New Zealand’s red meat sector overcame a significant drop in export volumes to achieve sales of $1.1 billion during May – a 28 per cent increase on 2021, according to an analysis by the Meat Industry Association (MIA).
While the volume of sheepmeat exported was six per cent down compared to last May, the value was up 23 per cent to $456 million.
Beef export volumes increased one per cent year-on-year but value grew by 34 per cent to $484m.
Sirma Karapeeva, chief executive of the Meat Industry Association, said that high values were helping to absorb the impact of continued market volatility and higher costs. . .
Let’s get real – Clive Bobby:
Why is that our leaders appear incapable of understanding the contributing factors involved in running a successful family business.
At a time when speculative decisions can have tragic consequences for the shareholders, one would hope that those who have responsibility for our survival maintain a tight control over the things that have been proven over time to matter.
Yet the opposite appears to be true.
We see the cornerstone industries of our economy – our agriculture industry in all its forms and the emasculated tourism industry bearing the brunt of the cost associated with our misguided pursuit of ideological purity and nobody seems to care. . . .
Vege growers turn off the heat as coal and gas prices soar – Sally Murphy:
The soaring cost of energy such as coal and gas has led some indoor vegetable growers to turn off their heaters.
Many indoor growing operations use gas or coal boilers to heat their glasshouses.
There has been a nationwide shortage of commercial carbon dioxide supplies and the cost of using coal is going up.
Leanne Roberts sits on the board of Vegetables New Zealand and is a covered crop grower in Marlborough. . .
Kiwis are being encouraged to join the dairy sector, as one-third of dairy farms seek to fill vacancies ahead of a busy calving season which begins in July.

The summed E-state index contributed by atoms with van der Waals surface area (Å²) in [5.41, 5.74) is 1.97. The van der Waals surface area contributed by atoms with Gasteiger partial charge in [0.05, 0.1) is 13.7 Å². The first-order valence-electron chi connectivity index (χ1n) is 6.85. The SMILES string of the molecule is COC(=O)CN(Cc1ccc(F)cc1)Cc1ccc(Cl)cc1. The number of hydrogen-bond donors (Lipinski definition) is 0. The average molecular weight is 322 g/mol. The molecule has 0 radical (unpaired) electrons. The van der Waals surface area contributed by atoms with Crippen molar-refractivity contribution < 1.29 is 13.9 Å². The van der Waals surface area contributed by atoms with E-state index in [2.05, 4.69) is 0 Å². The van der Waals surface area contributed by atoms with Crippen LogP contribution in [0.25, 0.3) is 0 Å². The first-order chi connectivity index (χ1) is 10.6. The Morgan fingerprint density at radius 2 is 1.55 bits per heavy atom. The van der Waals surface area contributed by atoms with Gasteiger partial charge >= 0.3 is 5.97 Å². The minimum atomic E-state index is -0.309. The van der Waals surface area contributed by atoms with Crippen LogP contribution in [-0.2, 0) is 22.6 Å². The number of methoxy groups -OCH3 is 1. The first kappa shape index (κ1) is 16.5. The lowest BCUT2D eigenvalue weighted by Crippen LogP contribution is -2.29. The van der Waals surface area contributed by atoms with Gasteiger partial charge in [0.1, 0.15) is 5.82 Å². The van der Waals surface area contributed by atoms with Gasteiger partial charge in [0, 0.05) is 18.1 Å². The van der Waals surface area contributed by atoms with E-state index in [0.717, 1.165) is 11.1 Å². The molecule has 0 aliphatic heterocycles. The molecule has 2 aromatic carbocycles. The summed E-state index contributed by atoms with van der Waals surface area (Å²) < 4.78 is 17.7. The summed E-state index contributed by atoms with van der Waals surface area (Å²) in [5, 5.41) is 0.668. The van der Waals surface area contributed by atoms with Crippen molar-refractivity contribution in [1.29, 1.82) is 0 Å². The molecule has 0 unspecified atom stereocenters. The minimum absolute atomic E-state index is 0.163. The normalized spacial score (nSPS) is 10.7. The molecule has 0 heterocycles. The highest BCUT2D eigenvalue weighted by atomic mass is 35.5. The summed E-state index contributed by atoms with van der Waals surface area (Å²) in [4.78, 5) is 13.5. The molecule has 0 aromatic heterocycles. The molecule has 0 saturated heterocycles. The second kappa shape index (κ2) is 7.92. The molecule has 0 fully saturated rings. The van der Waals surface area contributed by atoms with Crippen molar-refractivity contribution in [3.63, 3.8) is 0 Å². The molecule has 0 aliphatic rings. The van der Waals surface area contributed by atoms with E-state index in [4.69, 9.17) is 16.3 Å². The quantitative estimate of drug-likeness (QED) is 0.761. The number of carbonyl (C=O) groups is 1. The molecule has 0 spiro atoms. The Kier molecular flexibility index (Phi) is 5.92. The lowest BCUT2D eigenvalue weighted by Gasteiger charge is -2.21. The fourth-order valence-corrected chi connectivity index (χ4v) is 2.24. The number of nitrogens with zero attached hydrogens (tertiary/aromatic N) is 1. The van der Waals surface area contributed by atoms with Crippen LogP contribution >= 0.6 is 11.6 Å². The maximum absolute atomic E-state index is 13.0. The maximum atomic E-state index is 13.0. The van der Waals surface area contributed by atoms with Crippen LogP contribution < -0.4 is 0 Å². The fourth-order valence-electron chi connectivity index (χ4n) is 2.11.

Through a new GoDairy campaign, DairyNZ is looking to help recruit young Kiwis into dairy farm roles. Most young people enter the dairy sector in a farm assistant role and the campaign connects job seekers to the latest farm assistant vacancies across New Zealand.
DairyNZ strategy and investment leader Nick Robinson says the dairy sector offers job security and good career progression opportunities.
“Many existing skills are transferable to dairy farming and we welcome new people to consider a dairy career. The dairy sector currently has around 4000 vacancies,” Robinson says. . .
Fernside dairy farmer Julie Bradshaw says sharing scientific data in a way that was easily understandable and useful for farmers helped create close bonds between landowners and NIWA scientists during a five-year joint co-innovation study.
Julie is participating in a six-month farming innovation project, which examines how the next generation of farmers are using innovative approaches to improve their farming practices. Waimakariri Landcare Trust (WLT) and Waimakariri Irrigation Limited (WIL) have partnered with the Ministry for Primary Industries (MPI) for the project, with support from MPI’s Sustainable Food and Fibre Futures fund along with Environment Canterbury, Ballance, and DairyNZ.
“It was a reciprocal relationship between our farmers and NIWA. They had no experience of dairy farming, but it worked because we were willing to listen to each other and NIWA had a genuine desire to provide us with data that was practical and helpful.”
Fellow co-innovation study group member Stu Bailey, a fourth generation Flaxton dairy farmer, says working with NIWA helped him to make better farming decisions, especially on irrigation. . .
New Zealand’s best honey producers have been named at the Apiculture New Zealand National Honey Competition as part of the industry’s annual conference in Christchurch.
The conference hosted more than 750 delegates from the apiculture industry at the Te Pae Convention Centre, Christchurch on 30 June and 1 July. The National Honey Competition, held the day before the conference, featured products across a range of honey categories from creamed honey to chunky honey and cut honeycomb.
The 2022 Supreme Award winner was Timaru-based Jarved Allan of The Mānuka Collective, who took away the award for the second year in a row.
“There was consistently high quality across the board,” said head judge Maureen Conquer. She said the judges were impressed with the quality of honey, that is improving every year, and it was very difficult to choose the winners. The honeydew honeys, in particular, were of much higher quality this year, said Maureen Conquer. All entries were blind tasted, and an international scale of points was used to determine the winners across 12 main categories. . .